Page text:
"Agents of SHIELD's" Edward James Olmos Talks Instigating Mutiny and the Real SHIELD
It shockingly took all the way until the 76th issue of Superman before Batman and Superman actually even MET! And HOW they met was hilarious – Clark Kent and Bruce Wayne had to share a room on a cruise!
Soon after, the pair became inseparable, having monthly adventures in World’s Finest for the next few decades. And, of course, being Justice League teammates. They mostly liked to spend time just messing with each other, though, like the time that Superman let Batman know that he was replacing Batman as his partner with a new hero known as Nightman (“It’s the Night Man! The feeling so wrong it’s right, man!”)…
Even after Crisis on Infinite Earths ended up with a new status quo where the two were not initially good friends, they slowly but surely became first allies and then friends (Superman even trusted Batman with a piece of green kryptonite if Superman ever needed to be put down) and eventually even regained their own team-up title, Batman/Superman.
In the New 52, they are once again teamed up together in their own title. I seriously can’t believe DC didn’t think to re-name World’s Finest “Batman/Superman” fifty years ago.
As detailed in her entry in the Villains list, Catwoman (created by Bill Finger, Bob Kane and Jerry Robinson) was one of Batman’s most popular villains throughout the 1940s and early 1950s.
After making a comeback, of sorts, during the late 1960s and early 1970s, the early 1980s saw Selina Kyle make her longest sustained attempt at reforming.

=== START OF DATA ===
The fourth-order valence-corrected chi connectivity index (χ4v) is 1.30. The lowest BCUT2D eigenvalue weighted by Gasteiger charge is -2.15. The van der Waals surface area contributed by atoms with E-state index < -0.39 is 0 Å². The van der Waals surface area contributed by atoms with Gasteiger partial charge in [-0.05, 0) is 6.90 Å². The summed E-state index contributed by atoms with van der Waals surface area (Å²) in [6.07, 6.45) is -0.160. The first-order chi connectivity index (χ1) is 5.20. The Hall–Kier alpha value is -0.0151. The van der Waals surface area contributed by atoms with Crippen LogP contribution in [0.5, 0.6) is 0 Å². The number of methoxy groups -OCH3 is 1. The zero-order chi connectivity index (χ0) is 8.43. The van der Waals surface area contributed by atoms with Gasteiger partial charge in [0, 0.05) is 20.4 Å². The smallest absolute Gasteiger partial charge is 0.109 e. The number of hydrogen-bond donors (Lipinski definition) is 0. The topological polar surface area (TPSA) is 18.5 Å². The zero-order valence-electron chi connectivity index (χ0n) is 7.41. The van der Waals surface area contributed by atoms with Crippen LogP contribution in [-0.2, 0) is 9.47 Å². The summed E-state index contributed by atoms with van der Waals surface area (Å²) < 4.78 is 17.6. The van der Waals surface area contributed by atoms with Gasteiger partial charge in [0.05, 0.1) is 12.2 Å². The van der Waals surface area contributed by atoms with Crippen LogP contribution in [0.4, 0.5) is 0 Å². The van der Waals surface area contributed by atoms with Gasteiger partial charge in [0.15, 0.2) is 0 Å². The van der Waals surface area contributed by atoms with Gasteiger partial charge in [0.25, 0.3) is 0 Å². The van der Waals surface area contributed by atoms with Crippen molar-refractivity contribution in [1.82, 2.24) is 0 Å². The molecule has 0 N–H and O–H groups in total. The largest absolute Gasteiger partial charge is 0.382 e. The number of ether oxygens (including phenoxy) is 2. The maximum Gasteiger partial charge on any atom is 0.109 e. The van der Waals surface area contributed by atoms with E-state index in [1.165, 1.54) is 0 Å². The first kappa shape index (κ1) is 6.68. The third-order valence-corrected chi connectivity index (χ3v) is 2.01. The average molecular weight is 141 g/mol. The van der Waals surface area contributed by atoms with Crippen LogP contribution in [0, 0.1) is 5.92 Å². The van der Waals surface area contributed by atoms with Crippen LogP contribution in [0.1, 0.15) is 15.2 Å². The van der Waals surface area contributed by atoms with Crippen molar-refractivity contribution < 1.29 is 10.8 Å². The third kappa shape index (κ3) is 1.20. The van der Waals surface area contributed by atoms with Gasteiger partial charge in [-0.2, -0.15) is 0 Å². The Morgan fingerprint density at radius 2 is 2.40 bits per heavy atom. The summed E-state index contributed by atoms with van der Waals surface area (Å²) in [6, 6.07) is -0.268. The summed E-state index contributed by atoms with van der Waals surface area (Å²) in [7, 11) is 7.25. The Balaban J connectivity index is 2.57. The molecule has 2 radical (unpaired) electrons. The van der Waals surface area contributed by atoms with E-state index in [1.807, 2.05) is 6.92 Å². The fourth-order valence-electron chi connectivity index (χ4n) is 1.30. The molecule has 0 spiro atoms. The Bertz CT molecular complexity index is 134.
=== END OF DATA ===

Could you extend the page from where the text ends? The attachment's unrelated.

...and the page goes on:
First, as Selina Kyle, she began to date Bruce Wayne…
Even after they broke up, though, Catwoman was now a legit costumed adventurer, teaming up with Robin and King Faraday for a mission in a far off land…
Crisis reshaped Catwoman and gave her more of a hard edge. Even after she got her own ongoing title in the early 1990s, she was pretty much a hero but did not interact with Batman that often, except when the whole Bat-line of books would have crossovers.
That changed during “Hush,” when Batman and Catwoman gave their relationship a real go…
She even tried to stop him from killing the Joker…
Ultimately, though, the relationship stalled, partially, I presume, because of her then-ongoing book, where Ed Brubaker re-established her as the protector of Gotham City’s East End (it was a really good book).
In the new 52, Catwoman is once again primarily a thief, although still technically a hero, I presume (she and Batman have a physical relationship – friends with benefits, basically).
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